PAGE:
The Book of Shakespeare


(1564 – 1616)

 Our remedies oft in ourselves do lie.
Which we ascribe to heaven.


Heaven doth with us as we with torches do.
Not light them for themselves; for if our virtues Did not go forth of us, ’twere all
Alike as if we had them not.

Go to your bosom; knock there and ask your heart what it doth know.


There are more things in heaven and earth, Horatio
Than are dreamt of in your philosophy.

Something is rotten in the state of Denmark.

There is nothing good or bad that thinking doesn’t make it so 

 To be, or not to be: this is the question:
Whether ’tis nobler in the mind to suffer
The slings and arrows of outrageous fortune,
Or to take arms against a sea of troubles,
And by opposing end them? To die: to sleep;
No more; and, by a sleep to say we end
The heart-ache and the thousand shocks
That flesh is heir too, tis a consummation
Devoutly to be wished. To die, to sleep;

To sleep: perchance to dream: ay there’s the rub;
For in that sleep of death what dreams may come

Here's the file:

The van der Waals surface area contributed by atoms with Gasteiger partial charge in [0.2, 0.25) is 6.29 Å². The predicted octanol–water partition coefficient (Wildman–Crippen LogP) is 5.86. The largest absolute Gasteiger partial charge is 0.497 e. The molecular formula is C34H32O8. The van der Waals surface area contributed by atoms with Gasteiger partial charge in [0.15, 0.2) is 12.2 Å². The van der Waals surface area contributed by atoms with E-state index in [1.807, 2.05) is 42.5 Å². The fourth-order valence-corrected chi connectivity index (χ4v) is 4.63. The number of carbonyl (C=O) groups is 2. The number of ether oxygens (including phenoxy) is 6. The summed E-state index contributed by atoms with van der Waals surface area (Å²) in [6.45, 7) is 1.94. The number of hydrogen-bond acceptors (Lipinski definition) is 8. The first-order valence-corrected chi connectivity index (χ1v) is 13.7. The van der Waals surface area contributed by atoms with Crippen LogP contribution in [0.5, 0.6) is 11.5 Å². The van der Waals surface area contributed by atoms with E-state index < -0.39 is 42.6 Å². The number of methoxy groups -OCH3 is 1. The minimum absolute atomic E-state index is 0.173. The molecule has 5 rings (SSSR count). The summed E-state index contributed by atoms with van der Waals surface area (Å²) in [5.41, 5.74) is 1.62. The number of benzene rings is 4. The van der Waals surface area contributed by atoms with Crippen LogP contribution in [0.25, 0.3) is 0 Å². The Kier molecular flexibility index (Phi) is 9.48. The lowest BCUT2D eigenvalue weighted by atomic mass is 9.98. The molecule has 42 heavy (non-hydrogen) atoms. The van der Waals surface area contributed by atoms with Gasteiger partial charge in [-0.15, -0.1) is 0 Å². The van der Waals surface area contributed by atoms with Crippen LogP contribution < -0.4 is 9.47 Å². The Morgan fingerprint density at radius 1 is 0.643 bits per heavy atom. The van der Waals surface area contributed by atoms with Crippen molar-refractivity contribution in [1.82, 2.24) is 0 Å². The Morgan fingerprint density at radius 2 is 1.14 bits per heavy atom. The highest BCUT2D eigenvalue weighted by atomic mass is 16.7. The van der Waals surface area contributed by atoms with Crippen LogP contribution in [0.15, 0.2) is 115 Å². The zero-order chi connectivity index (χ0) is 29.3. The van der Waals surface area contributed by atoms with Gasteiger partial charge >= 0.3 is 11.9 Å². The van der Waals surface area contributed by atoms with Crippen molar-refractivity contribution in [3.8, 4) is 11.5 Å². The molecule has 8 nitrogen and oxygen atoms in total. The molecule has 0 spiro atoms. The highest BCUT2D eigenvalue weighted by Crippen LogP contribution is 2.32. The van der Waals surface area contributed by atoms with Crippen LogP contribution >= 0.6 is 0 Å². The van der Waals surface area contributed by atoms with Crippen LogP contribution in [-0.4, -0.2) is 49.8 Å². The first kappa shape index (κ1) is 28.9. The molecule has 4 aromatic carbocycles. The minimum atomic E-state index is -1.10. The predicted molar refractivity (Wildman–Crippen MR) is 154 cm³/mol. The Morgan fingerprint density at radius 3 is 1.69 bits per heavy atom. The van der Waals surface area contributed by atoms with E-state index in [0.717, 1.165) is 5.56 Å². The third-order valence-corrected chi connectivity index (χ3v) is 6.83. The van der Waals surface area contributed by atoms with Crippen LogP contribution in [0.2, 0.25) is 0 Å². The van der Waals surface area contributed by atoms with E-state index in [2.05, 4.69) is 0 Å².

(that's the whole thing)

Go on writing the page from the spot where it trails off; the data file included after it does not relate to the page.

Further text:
When we have shuffled off this mortal coil.
Must give us pause. There’s the respect
That makes calamity of so long life.

Thus conscience doth make cowards of us all;
And thus the native hue of resolution
Is sicklied o’er with pale cast of thought.
And enterprises of great pith and moment
With this current turn awry,
And lose the name of action.



I see you stand like greyhounds in the slips,
Straining upon the start.The game’s afoot:
Follow your spirit….



There is a tide in the affairs of men
Which taken at the flood, leads on to fortune.

Omitted, all the voyages of their life
Is bound in shadows and miseries.

On such a full sea are we now afloat;
And we must take the current when it serves,
Or lose our ventures.


Let me have about me men that are fat;
Sleek-headed men and such as sleep o’nights;
Yon’d Cassius has a lean and hungry look;
He thinks too much: such men are dangerous.


Men at some times are masters of their fates;
The fault, dear Brutus, is not in our stars;
But in ourselves….


Cowards die many times before their deaths;
The valiant never taste of death but once.
Of all the wonders I have heard,
It seems most strange that men should fear;
Seeing that death, a necessary end.
Will come when it will come.